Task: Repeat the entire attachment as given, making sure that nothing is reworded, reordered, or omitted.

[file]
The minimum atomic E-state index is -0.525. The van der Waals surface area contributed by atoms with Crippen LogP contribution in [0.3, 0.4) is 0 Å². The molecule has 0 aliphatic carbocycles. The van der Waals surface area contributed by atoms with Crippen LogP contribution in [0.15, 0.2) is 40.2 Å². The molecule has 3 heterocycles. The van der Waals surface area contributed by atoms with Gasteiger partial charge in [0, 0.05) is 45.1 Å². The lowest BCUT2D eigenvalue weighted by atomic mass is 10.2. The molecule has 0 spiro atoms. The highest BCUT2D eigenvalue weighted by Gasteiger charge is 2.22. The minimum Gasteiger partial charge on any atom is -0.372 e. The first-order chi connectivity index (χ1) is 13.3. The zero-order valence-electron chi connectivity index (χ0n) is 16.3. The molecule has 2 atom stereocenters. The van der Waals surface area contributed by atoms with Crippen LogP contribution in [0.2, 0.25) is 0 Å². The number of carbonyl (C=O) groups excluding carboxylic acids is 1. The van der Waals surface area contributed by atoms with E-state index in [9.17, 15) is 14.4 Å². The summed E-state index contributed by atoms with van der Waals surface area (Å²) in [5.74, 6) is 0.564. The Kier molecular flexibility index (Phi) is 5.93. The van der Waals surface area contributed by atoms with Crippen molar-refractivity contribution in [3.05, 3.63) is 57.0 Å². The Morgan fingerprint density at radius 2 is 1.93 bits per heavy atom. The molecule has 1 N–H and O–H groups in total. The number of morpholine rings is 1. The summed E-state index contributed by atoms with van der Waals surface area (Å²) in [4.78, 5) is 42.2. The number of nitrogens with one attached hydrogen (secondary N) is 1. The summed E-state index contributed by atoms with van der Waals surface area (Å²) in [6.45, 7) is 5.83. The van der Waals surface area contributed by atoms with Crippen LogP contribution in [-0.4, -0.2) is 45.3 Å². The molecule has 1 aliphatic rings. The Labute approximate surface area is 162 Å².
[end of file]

The minimum atomic E-state index is -0.525. The van der Waals surface area contributed by atoms with Crippen LogP contribution in [0.3, 0.4) is 0 Å². The molecule has 0 aliphatic carbocycles. The van der Waals surface area contributed by atoms with Crippen LogP contribution in [0.15, 0.2) is 40.2 Å². The molecule has 3 heterocycles. The van der Waals surface area contributed by atoms with Gasteiger partial charge in [0, 0.05) is 45.1 Å². The lowest BCUT2D eigenvalue weighted by atomic mass is 10.2. The molecule has 0 spiro atoms. The highest BCUT2D eigenvalue weighted by Gasteiger charge is 2.22. The minimum Gasteiger partial charge on any atom is -0.372 e. The first-order chi connectivity index (χ1) is 13.3. The zero-order valence-electron chi connectivity index (χ0n) is 16.3. The molecule has 2 atom stereocenters. The van der Waals surface area contributed by atoms with Crippen LogP contribution in [0.2, 0.25) is 0 Å². The number of carbonyl (C=O) groups excluding carboxylic acids is 1. The van der Waals surface area contributed by atoms with E-state index in [9.17, 15) is 14.4 Å². The summed E-state index contributed by atoms with van der Waals surface area (Å²) in [5.74, 6) is 0.564. The Kier molecular flexibility index (Phi) is 5.93. The van der Waals surface area contributed by atoms with Crippen molar-refractivity contribution in [3.05, 3.63) is 57.0 Å². The Morgan fingerprint density at radius 2 is 1.93 bits per heavy atom. The molecule has 1 N–H and O–H groups in total. The number of morpholine rings is 1. The summed E-state index contributed by atoms with van der Waals surface area (Å²) in [4.78, 5) is 42.2. The number of nitrogens with one attached hydrogen (secondary N) is 1. The summed E-state index contributed by atoms with van der Waals surface area (Å²) in [6.45, 7) is 5.83. The van der Waals surface area contributed by atoms with Crippen LogP contribution in [-0.4, -0.2) is 45.3 Å². The molecule has 1 aliphatic rings. The Labute approximate surface area is 162 Å².